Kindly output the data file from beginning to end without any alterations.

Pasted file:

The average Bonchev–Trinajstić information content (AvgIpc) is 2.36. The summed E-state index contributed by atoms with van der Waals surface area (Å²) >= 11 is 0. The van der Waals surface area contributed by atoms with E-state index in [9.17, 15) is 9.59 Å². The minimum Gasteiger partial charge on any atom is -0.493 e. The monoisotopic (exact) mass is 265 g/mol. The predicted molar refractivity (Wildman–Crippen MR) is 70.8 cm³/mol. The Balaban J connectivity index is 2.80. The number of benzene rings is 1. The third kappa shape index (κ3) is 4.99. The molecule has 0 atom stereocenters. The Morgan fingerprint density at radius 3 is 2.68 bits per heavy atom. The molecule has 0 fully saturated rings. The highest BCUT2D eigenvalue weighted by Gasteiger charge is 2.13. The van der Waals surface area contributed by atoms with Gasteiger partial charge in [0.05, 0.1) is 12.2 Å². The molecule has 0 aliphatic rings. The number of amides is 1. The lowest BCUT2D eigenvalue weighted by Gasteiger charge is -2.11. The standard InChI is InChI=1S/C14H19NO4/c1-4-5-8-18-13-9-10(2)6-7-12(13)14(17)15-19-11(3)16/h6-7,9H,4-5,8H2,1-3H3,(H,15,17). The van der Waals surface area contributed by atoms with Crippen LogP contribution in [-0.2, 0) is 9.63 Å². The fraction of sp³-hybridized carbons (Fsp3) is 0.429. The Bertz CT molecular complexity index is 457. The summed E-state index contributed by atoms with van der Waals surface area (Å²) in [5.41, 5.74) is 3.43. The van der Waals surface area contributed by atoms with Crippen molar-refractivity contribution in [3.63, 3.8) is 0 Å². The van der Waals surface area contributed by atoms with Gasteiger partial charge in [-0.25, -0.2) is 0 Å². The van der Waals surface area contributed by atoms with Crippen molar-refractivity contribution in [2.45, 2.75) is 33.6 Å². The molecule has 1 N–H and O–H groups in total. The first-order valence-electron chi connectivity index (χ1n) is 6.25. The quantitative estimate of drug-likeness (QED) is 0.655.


The average Bonchev–Trinajstić information content (AvgIpc) is 2.36. The summed E-state index contributed by atoms with van der Waals surface area (Å²) >= 11 is 0. The van der Waals surface area contributed by atoms with E-state index in [9.17, 15) is 9.59 Å². The minimum Gasteiger partial charge on any atom is -0.493 e. The monoisotopic (exact) mass is 265 g/mol. The predicted molar refractivity (Wildman–Crippen MR) is 70.8 cm³/mol. The Balaban J connectivity index is 2.80. The number of benzene rings is 1. The third kappa shape index (κ3) is 4.99. The molecule has 0 atom stereocenters. The Morgan fingerprint density at radius 3 is 2.68 bits per heavy atom. The molecule has 0 fully saturated rings. The highest BCUT2D eigenvalue weighted by Gasteiger charge is 2.13. The van der Waals surface area contributed by atoms with Gasteiger partial charge in [0.05, 0.1) is 12.2 Å². The molecule has 0 aliphatic rings. The number of amides is 1. The lowest BCUT2D eigenvalue weighted by Gasteiger charge is -2.11. The standard InChI is InChI=1S/C14H19NO4/c1-4-5-8-18-13-9-10(2)6-7-12(13)14(17)15-19-11(3)16/h6-7,9H,4-5,8H2,1-3H3,(H,15,17). The van der Waals surface area contributed by atoms with Crippen LogP contribution in [-0.2, 0) is 9.63 Å². The fraction of sp³-hybridized carbons (Fsp3) is 0.429. The Bertz CT molecular complexity index is 457. The summed E-state index contributed by atoms with van der Waals surface area (Å²) in [5.41, 5.74) is 3.43. The van der Waals surface area contributed by atoms with Crippen molar-refractivity contribution in [3.63, 3.8) is 0 Å². The van der Waals surface area contributed by atoms with Gasteiger partial charge in [-0.25, -0.2) is 0 Å². The van der Waals surface area contributed by atoms with Crippen molar-refractivity contribution in [2.45, 2.75) is 33.6 Å². The molecule has 1 N–H and O–H groups in total. The first-order valence-electron chi connectivity index (χ1n) is 6.25. The quantitative estimate of drug-likeness (QED) is 0.655.